CMS releases timeline for inflation rebate on drug price increases

On Thursday, the Centers for Medicare & Medicaid Services (CMS) released its proposed timeline for penalizing drug makers whose prices rise faster than inflation.

“As part of President Biden’s historic Inflation Reduction Act, the nation’s new prescription drug law, for the first time ever, drug companies will pay rebates to Medicare when their prescription drug prices increase faster than the rate of inflation for certain drugs dispensed to people with Medicare,” said the CMS announcement.

The plan covers drug price increases for certain drugs from October 1, 2022. The rebates would be due in 2025.

The agency is requesting stakeholder comments on certain aspects of the plan by March 11.

“With today’s guidance, we are continuing to implement the Inflation Reduction Act, which lowers out-of-pocket drug costs for people with Medicare and improves the sustainability of the Medicare program for current and future generations,” said CMS Administrator Chiquita Brooks-LaSure. “The Medicare Prescription Drug Inflation Rebate Program will require drug companies with excessive increases in drug prices to pay rebates to Medicare.”

The implementation timeline

CMS released a fact sheet detailing the timeline. Some key dates include:

  • October 1, 2022: The start of the first 12-month period for which drug companies would be required to pay rebates if prices for certain Medicare Part D drugs increase faster than the rate of inflation.
  • January 1, 2023: The start of the first quarter for which companies will be required to pay Medicare Part B inflation rebates.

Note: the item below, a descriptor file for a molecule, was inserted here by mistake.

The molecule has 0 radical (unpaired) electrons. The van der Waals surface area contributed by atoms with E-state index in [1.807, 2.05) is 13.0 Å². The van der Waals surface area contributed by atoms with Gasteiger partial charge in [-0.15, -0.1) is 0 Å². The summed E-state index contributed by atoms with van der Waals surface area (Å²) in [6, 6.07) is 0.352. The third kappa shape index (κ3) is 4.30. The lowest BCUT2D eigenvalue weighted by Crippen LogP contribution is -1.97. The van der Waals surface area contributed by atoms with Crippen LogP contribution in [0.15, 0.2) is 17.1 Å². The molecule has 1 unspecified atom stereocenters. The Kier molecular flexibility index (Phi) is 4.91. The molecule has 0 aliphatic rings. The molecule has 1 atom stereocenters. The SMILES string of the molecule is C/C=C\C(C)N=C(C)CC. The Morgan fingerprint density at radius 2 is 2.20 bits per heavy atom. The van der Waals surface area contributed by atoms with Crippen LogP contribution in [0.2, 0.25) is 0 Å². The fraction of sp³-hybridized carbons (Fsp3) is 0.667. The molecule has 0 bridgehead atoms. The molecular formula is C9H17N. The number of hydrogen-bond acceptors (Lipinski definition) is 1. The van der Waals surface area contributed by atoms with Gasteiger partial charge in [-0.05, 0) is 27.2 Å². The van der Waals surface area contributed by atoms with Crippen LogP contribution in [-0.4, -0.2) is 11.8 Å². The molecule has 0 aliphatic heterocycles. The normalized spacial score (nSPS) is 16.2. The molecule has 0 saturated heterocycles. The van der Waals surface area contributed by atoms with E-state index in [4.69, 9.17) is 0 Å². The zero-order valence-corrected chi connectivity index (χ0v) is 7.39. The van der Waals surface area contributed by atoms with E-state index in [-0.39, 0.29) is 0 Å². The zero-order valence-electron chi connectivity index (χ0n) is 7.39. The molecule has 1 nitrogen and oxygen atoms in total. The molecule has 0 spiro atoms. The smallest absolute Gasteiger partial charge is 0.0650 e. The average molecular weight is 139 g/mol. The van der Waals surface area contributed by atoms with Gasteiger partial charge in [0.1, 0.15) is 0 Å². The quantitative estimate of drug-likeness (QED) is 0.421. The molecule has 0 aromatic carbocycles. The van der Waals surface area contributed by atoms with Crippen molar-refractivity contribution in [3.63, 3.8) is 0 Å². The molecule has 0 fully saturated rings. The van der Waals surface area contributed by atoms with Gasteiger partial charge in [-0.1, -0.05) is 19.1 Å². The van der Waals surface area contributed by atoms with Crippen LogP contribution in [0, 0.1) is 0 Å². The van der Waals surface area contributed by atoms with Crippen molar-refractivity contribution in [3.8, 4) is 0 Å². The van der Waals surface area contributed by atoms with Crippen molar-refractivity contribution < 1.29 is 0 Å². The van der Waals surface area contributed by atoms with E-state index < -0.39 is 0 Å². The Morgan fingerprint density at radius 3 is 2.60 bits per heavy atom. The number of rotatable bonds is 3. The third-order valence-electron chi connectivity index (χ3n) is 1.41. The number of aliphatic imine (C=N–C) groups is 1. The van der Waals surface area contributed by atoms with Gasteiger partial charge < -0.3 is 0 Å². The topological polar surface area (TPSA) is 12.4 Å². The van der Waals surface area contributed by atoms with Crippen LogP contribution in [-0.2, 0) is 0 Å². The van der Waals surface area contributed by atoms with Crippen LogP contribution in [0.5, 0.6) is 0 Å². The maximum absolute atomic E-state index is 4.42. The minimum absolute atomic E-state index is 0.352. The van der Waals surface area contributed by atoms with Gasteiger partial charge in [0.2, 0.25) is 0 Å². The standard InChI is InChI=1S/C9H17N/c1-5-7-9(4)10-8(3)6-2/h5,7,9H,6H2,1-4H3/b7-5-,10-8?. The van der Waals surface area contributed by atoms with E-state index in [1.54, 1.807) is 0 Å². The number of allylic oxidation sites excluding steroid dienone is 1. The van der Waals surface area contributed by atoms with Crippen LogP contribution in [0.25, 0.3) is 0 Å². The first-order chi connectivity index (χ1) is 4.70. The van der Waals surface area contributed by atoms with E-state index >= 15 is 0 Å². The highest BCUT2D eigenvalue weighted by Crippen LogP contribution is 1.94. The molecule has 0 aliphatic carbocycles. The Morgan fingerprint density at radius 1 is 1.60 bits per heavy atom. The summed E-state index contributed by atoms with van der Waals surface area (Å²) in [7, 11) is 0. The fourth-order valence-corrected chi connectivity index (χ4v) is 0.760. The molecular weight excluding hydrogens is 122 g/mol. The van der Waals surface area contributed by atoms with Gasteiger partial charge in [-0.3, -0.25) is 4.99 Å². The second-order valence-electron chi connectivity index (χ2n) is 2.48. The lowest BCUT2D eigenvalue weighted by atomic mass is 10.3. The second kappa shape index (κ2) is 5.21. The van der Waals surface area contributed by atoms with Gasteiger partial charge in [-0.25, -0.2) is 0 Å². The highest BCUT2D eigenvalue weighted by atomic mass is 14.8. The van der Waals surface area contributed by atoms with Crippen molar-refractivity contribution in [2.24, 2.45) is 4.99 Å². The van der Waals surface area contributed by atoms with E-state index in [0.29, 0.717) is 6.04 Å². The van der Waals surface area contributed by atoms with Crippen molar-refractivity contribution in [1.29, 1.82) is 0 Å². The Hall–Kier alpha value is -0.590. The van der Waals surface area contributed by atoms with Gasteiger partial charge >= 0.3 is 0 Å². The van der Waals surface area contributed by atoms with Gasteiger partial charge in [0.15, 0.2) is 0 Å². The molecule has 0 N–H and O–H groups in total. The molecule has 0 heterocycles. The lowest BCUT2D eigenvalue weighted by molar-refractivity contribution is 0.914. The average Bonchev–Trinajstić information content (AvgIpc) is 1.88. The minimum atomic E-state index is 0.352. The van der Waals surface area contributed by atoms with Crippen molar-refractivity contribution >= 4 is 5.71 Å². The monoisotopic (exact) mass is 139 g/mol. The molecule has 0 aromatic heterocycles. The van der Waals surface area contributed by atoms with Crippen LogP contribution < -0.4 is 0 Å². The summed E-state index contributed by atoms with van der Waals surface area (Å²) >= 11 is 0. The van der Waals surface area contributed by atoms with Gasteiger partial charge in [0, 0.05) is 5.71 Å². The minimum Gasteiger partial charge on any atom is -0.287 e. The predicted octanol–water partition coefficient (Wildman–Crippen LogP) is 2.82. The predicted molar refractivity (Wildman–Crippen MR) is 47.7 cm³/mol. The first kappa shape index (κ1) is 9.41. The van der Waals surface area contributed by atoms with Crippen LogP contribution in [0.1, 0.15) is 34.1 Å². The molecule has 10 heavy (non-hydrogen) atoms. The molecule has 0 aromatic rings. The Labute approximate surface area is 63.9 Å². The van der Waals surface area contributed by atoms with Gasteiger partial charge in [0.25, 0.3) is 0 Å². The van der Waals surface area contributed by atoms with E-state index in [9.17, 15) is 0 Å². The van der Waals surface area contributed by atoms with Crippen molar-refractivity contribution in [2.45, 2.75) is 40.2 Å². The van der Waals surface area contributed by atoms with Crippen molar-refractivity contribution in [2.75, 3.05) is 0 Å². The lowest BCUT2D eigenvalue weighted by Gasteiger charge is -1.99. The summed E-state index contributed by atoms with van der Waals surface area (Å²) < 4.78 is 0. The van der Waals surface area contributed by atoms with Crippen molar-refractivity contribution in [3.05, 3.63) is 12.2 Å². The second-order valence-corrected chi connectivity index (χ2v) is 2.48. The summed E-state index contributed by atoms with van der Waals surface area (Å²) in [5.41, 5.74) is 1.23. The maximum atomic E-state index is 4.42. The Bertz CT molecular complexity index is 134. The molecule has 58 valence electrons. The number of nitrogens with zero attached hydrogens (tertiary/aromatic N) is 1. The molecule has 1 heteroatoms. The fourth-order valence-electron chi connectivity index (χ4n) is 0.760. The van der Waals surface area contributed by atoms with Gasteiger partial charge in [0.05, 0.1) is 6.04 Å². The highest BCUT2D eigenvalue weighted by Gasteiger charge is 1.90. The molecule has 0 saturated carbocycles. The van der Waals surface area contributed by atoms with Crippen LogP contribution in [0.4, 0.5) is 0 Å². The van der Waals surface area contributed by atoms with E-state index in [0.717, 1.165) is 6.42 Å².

• Q4 2023: Revised guidance on the program will be issued.
  • September 30, 2025: CMS must invoice drug companies by this date for Medicare Part B inflation rebates assessed in 2023 and 2024.
  • December 31, 2025: CMS must invoice drug companies by this date for Medicare Part D inflation rebates assessed in 2022 and 2023.

According to CMS, “If the new prescription drug law had been in place from July 2021 to July 2022, more than 1,200 prescription drugs potentially would have been subject to the inflation rebates.”

At the Biotechnology Innovation Organization (BIO) CEO and Investor Conference earlier in the week, several biotech CEOs and policy experts said we’re already seeing the impacts of these price controls—and, in fact, companies began changing their investment decisions back in the summer, before the law went into effect.

It’s “much more of a rate-setting approach and not a negotiation,” said Chris Mancill, SVP & Head of Worldwide Value Access & Payment and Health Economics and Outcomes Research at Bristol Myers Squibb Company.

About The Author

Scroll to Top